Matana Foundation for Young People

The word “matana’ means gift in Hebrew. Karen Loblay’s Matana Foundation for Young People, a private ancillary fund (PAF), provides numerous gifts each year, to many worthwhile not-for-profit organisations. Under Karen’s guidance, with support from the board of directors, the foundation provides assistance to severely disadvantaged young people in Australia. Karen is particularly interested in helping young people to reach their full educational and social potential.

The impetus for forming the foundation (originally a PPF, privately prescribed fund, under the previous ATO structure), stemmed from the charity work the family were already doing in Sydney. In 1991, the Loblay family decided to purchase a property where homeless young people could be given a home while they were pursuing their personal and career life choices. Coincidentally, a boarding house became available for sale which was already being used as a refuge for homeless youth. Soon Vera Loblay House became known as a haven for the nurturing and caring of these vulnerable young people. In 2004, after Matana Foundation for Young People was established, the family decided to donate the property to the newly-formed foundation.

Karen and Matana Foundation have been supporting causes related to disadvantaged youth for over ten years. Many of these young people are some of the most vulnerable children in the community: homeless youth, children in juvenile detention, children who don’t fit into the education system. The foundation donates to a number of organisations, large and small. The size of the gifts vary, depending on the needs of the project.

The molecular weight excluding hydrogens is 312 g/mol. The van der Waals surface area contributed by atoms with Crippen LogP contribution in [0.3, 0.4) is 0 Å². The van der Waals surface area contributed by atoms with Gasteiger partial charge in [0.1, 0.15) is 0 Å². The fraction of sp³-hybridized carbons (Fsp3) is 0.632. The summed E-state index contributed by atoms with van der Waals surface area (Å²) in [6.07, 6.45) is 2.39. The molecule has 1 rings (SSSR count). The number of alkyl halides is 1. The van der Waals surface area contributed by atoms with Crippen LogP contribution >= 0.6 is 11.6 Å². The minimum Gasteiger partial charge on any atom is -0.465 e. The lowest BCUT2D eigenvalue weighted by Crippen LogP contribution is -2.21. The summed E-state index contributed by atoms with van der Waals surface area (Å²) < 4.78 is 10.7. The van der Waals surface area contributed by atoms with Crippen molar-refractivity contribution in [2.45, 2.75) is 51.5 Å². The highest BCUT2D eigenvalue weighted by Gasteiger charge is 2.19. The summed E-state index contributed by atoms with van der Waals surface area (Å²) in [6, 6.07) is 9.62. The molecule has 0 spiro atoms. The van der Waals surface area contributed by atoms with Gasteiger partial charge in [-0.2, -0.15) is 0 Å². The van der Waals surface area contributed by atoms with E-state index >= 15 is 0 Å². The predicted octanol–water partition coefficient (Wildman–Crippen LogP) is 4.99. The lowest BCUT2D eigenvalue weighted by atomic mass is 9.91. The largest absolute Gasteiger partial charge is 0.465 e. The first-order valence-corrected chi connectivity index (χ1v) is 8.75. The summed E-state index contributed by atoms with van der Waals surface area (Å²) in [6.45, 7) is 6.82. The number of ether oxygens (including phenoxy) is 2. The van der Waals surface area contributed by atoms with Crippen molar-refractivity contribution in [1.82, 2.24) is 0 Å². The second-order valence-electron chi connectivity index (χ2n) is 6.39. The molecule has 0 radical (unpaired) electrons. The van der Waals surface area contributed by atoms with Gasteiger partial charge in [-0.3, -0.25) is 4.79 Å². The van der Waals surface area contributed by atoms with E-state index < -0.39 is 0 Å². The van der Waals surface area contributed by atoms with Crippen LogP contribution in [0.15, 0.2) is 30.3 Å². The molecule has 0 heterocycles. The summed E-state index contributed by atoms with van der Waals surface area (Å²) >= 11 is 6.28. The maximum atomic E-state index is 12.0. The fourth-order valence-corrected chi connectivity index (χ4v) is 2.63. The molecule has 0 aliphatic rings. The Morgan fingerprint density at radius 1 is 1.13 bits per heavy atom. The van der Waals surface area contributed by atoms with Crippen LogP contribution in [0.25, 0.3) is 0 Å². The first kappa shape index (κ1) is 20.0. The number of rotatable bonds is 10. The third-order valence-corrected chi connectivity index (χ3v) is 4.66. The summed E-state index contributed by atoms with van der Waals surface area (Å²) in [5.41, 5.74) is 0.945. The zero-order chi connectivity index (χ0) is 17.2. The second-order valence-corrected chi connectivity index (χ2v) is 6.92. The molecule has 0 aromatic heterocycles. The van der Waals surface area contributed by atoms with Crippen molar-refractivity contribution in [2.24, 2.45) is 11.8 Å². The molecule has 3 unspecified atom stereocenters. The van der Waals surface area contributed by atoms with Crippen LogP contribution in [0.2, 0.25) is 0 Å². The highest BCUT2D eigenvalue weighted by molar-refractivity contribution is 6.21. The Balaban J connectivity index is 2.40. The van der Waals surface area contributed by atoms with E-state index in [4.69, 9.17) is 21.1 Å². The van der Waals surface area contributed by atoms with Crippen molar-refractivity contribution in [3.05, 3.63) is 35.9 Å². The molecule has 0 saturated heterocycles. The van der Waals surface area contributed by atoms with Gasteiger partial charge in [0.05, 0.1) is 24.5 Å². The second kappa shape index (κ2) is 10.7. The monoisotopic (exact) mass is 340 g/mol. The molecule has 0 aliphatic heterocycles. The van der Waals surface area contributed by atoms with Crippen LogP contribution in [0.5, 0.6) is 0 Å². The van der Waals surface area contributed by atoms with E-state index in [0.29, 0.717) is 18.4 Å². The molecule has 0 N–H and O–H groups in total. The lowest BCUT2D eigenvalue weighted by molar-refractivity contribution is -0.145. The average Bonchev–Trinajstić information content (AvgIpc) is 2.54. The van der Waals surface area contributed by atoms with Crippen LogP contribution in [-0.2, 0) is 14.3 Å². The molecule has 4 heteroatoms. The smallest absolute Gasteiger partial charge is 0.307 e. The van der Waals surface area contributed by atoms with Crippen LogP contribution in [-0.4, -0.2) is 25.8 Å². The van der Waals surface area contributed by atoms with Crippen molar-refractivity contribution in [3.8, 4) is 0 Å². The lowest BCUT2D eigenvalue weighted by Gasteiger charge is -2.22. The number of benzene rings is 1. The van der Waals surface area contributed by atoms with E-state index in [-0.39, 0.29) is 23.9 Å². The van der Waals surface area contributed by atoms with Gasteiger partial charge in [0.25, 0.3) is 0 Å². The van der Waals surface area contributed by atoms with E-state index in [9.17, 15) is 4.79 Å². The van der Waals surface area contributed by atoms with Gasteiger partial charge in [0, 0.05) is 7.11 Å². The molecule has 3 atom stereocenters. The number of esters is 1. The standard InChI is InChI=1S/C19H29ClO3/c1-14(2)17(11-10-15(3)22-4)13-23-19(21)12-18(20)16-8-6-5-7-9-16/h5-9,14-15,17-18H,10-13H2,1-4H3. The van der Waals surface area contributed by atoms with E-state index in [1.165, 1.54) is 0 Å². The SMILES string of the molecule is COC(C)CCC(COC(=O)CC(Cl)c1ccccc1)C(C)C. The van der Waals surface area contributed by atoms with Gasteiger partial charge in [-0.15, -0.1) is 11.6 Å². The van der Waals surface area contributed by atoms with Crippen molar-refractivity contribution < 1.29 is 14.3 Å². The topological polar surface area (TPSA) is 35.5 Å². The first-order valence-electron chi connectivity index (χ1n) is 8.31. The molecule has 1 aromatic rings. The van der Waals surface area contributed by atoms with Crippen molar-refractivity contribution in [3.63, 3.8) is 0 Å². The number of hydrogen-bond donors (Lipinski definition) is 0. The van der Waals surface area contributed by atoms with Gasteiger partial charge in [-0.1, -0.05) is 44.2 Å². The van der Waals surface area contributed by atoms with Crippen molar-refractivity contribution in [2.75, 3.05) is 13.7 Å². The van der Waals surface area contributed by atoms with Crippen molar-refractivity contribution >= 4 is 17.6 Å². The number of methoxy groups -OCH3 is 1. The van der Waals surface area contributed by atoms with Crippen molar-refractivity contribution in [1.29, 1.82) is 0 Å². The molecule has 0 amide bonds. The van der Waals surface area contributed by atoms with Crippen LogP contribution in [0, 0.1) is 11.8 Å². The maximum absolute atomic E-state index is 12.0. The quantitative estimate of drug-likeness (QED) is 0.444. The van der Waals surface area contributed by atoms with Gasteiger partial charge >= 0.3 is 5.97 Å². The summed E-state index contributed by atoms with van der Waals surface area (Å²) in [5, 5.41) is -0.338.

One of the not-for-profits that Matana Foundation supports and Karen is passionate about is the Australian Children’s Music Foundation (ACMF). Matana funds ACMF to provide weekly Youth at Risk music programs. ACMF have conducted the workshops for the past ten years in 19 of the 21 Juvenile Justice Centres across Australia, including Juniperina at Lidcombe in Western Sydney, the only juvenile detention centre for females in Australia. The programs provide a bridge to connect with detainees, who have typically been disinterested, disillusioned, disengaged and disconnected in educational settings.

Matana Foundation feels that it is of the utmost importance that these young people have the resources to find their way out of poverty and to discover a sense of hope for their future. The experience often leads to a renewed interest in learning, including continuing with the study of music including music engineering and production at TAFE or local community colleges on their release.

Some of the other not-for-profits that Karen and Matana Foundation support are: The Shopfront Youth Legal Centre, Ways Youth Services, and Mission Australia.

It’s not an easy task to decide which organisations or projects to support, but when looking at grant applications, before making any funding decision, Karen asks herself a couple of key questions. “I keep going back to what are we trying to achieve? Is this project going to change this young person’s life, and what will be the effect if we don’t fund it?”

Matana Foundation also have a public website, which Karen feels is a great resource for connecting her with causes she wouldn’t otherwise know about. “Our website has brought us into contact with some of the smallest community organisations, whose work is invaluable to that community’s struggling young people.” You can find Matana Foundation for Young People at www.matanafoundation.org.au

Karen Loblay is Founder and Executive Officer of Matana Foundation for Young People. Karen was born and educated in Sydney, qualifying as an architect and working as such until joining the family’s property investment business in 1985. In 2003, Karen founded Matana Foundation for Young People to address the causes and consequences of youth disadvantage.